A dream within reach
For Tinkov, the toast celebrated a significant step toward his dream. He told VeloNews in Venice in 2008 that he aimed to win the Tour de France and to wave a Russian flag on the Champs Élysées.
“I’ll keep going in with my business,” he said after selling his then team, Tinkoff Credit Systems. “When my money is there, I’ll have my own top-level team.”
Tinkov ran the Tinkoff Credit Systems from 2007 through 2008 with a mixed bag of professionals. He hired Tyler Hamilton, Jörg Jaksche, Danilo Hondo, Vasil Kiryienka, and a handful of Russians and Italians. It worked. Kiryienka won stages in the Giro d’Italia and Vuelta a España in Tinkov’s yellow colors. Since then, the Belarusian has developing into a key domestique for Bradley Wiggins and Chris Froome at Sky.
Providing a hint of his passion for the sport, Tinkov admitted at the time that Kiryienka’s win in the Giro d’Italia stage to Presolana made him emotional. He had steered the young rider from the track to the road and saw a little of himself in Kiryienka’s fight, and Tinkov was no stranger to fighting.
Tinkov a self-made patriarch
“My mom and dad couldn’t afford a bike, let alone a moped,” Tinkov explained in London on Monday, describing his roots in cycling. “I went to a shop, got a free one, and took to racing. I became the Siberian champion.”
Tinkov’s own racing career never passed the junior ranks, but he rose to prominence after leaving the military, heading an electronics distribution brand, Technoshock, before succeeding with a brewery business and then his credit bank. With his sale of Tinkoff Brewery to InBev in 2005, the Russian became wealthy enough to field a third division team, Tinkoff Restaurants, and register himself as a rider. In 2007 he invested more and went professional with his mixed bag of pros.
He called the 2007 and 2008 seasons “wild and entertaining” on Monday. Aside from Kiryienka’s stage wins, the team mostly rode in escapes. Russians Mikhail Ignatiev and Pavel Brutt marked many races with solo or long-distance escapes. Hamilton never saw much action due to brewing doping investigations.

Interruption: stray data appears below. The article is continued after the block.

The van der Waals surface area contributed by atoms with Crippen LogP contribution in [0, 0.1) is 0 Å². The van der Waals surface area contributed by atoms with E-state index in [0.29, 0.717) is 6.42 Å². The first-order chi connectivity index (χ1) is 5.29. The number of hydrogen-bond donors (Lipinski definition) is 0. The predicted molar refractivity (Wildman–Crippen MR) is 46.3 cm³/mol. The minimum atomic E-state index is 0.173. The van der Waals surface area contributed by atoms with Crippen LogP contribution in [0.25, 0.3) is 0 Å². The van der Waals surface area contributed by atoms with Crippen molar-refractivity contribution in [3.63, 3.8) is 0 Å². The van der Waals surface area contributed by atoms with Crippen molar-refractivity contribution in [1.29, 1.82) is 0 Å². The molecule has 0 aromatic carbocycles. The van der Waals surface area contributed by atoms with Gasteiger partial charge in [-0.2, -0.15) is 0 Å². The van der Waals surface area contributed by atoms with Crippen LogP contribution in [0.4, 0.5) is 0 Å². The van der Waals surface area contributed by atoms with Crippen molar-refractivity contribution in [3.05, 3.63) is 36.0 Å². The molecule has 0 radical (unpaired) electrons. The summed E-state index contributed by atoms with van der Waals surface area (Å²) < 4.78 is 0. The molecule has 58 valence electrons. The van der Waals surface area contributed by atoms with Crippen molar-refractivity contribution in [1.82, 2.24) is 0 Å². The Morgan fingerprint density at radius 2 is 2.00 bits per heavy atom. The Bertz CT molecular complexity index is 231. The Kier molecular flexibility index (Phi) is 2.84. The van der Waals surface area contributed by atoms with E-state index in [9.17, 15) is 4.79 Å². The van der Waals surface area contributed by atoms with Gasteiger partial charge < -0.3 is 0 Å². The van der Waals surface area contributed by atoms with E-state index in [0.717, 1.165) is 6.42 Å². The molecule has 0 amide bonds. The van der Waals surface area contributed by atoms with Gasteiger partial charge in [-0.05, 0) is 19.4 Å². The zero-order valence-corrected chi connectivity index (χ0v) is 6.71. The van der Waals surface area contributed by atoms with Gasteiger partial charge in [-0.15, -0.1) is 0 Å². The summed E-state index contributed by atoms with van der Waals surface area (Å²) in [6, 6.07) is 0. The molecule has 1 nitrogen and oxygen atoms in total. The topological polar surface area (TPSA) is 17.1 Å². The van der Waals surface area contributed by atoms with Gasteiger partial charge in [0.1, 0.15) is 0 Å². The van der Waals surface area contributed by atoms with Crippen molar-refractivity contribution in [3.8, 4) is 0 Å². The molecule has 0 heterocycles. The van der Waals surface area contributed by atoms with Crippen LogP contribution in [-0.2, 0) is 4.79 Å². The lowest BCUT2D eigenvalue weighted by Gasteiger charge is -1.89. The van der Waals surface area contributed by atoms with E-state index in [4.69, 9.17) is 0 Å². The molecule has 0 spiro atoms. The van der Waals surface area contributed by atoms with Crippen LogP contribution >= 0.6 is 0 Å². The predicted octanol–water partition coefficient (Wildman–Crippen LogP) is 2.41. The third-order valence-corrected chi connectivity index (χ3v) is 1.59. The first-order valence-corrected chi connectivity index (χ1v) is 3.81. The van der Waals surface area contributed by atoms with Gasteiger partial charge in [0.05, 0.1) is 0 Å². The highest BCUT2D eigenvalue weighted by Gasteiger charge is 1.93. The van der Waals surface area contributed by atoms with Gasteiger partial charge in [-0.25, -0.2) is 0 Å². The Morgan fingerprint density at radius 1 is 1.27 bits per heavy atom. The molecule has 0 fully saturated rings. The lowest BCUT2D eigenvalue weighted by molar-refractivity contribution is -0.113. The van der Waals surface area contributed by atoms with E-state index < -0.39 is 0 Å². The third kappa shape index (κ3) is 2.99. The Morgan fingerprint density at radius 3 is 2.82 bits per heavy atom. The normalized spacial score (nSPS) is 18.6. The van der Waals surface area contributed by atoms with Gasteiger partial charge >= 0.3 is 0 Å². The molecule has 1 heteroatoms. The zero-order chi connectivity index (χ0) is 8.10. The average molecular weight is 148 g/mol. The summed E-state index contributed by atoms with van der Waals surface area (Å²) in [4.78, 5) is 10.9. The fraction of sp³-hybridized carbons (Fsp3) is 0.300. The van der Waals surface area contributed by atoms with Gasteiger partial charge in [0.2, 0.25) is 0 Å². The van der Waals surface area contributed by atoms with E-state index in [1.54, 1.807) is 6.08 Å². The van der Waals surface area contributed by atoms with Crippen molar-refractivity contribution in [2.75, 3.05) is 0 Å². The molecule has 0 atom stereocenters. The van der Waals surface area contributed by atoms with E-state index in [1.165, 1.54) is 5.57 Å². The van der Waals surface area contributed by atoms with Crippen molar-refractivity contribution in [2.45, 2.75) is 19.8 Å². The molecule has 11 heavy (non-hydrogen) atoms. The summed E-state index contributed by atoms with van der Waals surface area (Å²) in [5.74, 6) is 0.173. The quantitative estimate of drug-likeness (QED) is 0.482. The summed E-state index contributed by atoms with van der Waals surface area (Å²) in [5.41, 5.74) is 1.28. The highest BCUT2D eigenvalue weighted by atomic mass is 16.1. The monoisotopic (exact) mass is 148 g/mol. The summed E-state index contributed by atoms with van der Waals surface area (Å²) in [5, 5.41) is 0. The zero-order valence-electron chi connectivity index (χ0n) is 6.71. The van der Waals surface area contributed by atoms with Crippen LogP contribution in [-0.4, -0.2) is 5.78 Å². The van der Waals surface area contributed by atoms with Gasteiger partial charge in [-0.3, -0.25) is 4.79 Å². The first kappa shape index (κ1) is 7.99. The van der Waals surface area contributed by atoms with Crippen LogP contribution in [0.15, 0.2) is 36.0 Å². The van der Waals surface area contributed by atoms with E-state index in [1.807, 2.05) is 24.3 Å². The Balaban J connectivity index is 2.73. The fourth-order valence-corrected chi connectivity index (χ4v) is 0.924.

Like his other businesses, Tinkov sold the team. He offered it to Igor Makarov, who, according to Tinkov, is just as passionate about cycling but much wealthier. Makarov, head of natural gas giant Itera and the Russian cycling, renamed that team Katusha and took it to the first division. Brutt and Ignatiev continue to race in the team’s red colors alongside three-time WorldTour champion Joaquím Rodríguez.
Conflict follows Tinkov
The Katusha deal highlighted a common thread: conflicts. Tinkov was supposed to continue in the team as general manager but fell out with Makarov over his decision to hire former professional Andrei Tchmil.
Controversy also abounded at Tinkoff Credit Systems, where Tinkov hired riders with known links to doping cases. “[Hiring] Tyler and the German guy [Jaksche] was a mistake,” he said after the pair became ensnared in the Operación Puerto investigation — dating back to their time with Riis at CSC. Hamilton told Danish media last year that Tinkov instructed his riders at the first team meeting that they should do whatever they need to succeed, as long as they did not get caught.
Tinkov returned to top-level pro cycling last season to co-sponsor Riis’ team. This season, he criticized Contador via his Twitter account, writing, “His salary doesn’t match his performance. Too rich and isn’t hungry. He must work harder,” and pulled his sponsorship from the team. Saxo Bank kicked in the extra funds to cover 2014 and it appeared that Riis and Saxo would forge ahead, until Tinkov appeared at the team’s training camp in November.
Contador dismissed the controversy today, saying, “I know you question and raise eyebrows about what was said, but I can tell you whatever happened and was said is a long way behind us. His involvement brings stability to the team.”
Tinkov’s involvement, and his Riis Cycling deal, also puts him at the top. The Saxo-Tinkoff name will change to Tinkoff-Saxo for 2014, and Riis Cycling is now Tinkoff Sport. On Monday, the boy from Siberia moved a little closer to waving a Russian flag on the Champs Élysées.